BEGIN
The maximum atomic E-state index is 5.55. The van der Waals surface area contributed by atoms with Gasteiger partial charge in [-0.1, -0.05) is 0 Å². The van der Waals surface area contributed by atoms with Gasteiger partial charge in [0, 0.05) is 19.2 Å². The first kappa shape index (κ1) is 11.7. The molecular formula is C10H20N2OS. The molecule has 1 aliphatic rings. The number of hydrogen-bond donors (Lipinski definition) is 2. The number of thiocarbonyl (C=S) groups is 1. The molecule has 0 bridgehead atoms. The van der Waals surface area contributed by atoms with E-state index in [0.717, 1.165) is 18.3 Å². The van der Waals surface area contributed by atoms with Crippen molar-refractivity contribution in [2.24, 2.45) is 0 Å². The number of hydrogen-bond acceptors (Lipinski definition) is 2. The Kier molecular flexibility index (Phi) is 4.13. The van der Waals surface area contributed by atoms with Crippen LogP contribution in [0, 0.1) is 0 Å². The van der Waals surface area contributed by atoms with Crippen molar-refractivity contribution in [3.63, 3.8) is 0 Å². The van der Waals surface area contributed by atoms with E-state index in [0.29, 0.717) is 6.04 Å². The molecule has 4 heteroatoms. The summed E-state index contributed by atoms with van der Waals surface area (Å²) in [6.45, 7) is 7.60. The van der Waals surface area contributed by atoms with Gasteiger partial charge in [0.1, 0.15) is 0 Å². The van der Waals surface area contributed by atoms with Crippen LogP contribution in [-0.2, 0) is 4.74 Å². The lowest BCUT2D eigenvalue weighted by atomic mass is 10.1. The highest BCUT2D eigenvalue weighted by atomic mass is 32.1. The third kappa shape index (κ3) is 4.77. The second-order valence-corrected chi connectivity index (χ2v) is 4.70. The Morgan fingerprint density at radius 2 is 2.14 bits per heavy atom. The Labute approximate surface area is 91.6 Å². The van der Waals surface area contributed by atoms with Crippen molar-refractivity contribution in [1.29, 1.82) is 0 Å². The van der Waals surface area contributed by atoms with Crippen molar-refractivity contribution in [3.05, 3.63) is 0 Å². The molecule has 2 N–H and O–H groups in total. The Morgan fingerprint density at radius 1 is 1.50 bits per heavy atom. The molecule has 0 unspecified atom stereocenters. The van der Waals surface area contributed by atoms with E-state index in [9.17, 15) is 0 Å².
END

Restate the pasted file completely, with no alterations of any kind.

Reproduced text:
The maximum atomic E-state index is 5.55. The van der Waals surface area contributed by atoms with Gasteiger partial charge in [-0.1, -0.05) is 0 Å². The van der Waals surface area contributed by atoms with Gasteiger partial charge in [0, 0.05) is 19.2 Å². The first kappa shape index (κ1) is 11.7. The molecular formula is C10H20N2OS. The molecule has 1 aliphatic rings. The number of hydrogen-bond donors (Lipinski definition) is 2. The number of thiocarbonyl (C=S) groups is 1. The molecule has 0 bridgehead atoms. The van der Waals surface area contributed by atoms with E-state index in [0.717, 1.165) is 18.3 Å². The van der Waals surface area contributed by atoms with Crippen molar-refractivity contribution in [2.24, 2.45) is 0 Å². The number of hydrogen-bond acceptors (Lipinski definition) is 2. The Kier molecular flexibility index (Phi) is 4.13. The van der Waals surface area contributed by atoms with Crippen LogP contribution in [0, 0.1) is 0 Å². The van der Waals surface area contributed by atoms with Crippen molar-refractivity contribution in [3.63, 3.8) is 0 Å². The van der Waals surface area contributed by atoms with E-state index in [0.29, 0.717) is 6.04 Å². The molecule has 4 heteroatoms. The summed E-state index contributed by atoms with van der Waals surface area (Å²) in [6.45, 7) is 7.60. The van der Waals surface area contributed by atoms with Gasteiger partial charge in [0.1, 0.15) is 0 Å². The van der Waals surface area contributed by atoms with Crippen LogP contribution in [-0.2, 0) is 4.74 Å². The lowest BCUT2D eigenvalue weighted by atomic mass is 10.1. The highest BCUT2D eigenvalue weighted by atomic mass is 32.1. The third kappa shape index (κ3) is 4.77. The second-order valence-corrected chi connectivity index (χ2v) is 4.70. The Morgan fingerprint density at radius 2 is 2.14 bits per heavy atom. The Labute approximate surface area is 91.6 Å². The van der Waals surface area contributed by atoms with Crippen molar-refractivity contribution in [1.29, 1.82) is 0 Å². The van der Waals surface area contributed by atoms with Crippen molar-refractivity contribution in [3.05, 3.63) is 0 Å². The molecule has 2 N–H and O–H groups in total. The Morgan fingerprint density at radius 1 is 1.50 bits per heavy atom. The molecule has 0 unspecified atom stereocenters. The van der Waals surface area contributed by atoms with E-state index in [9.17, 15) is 0 Å².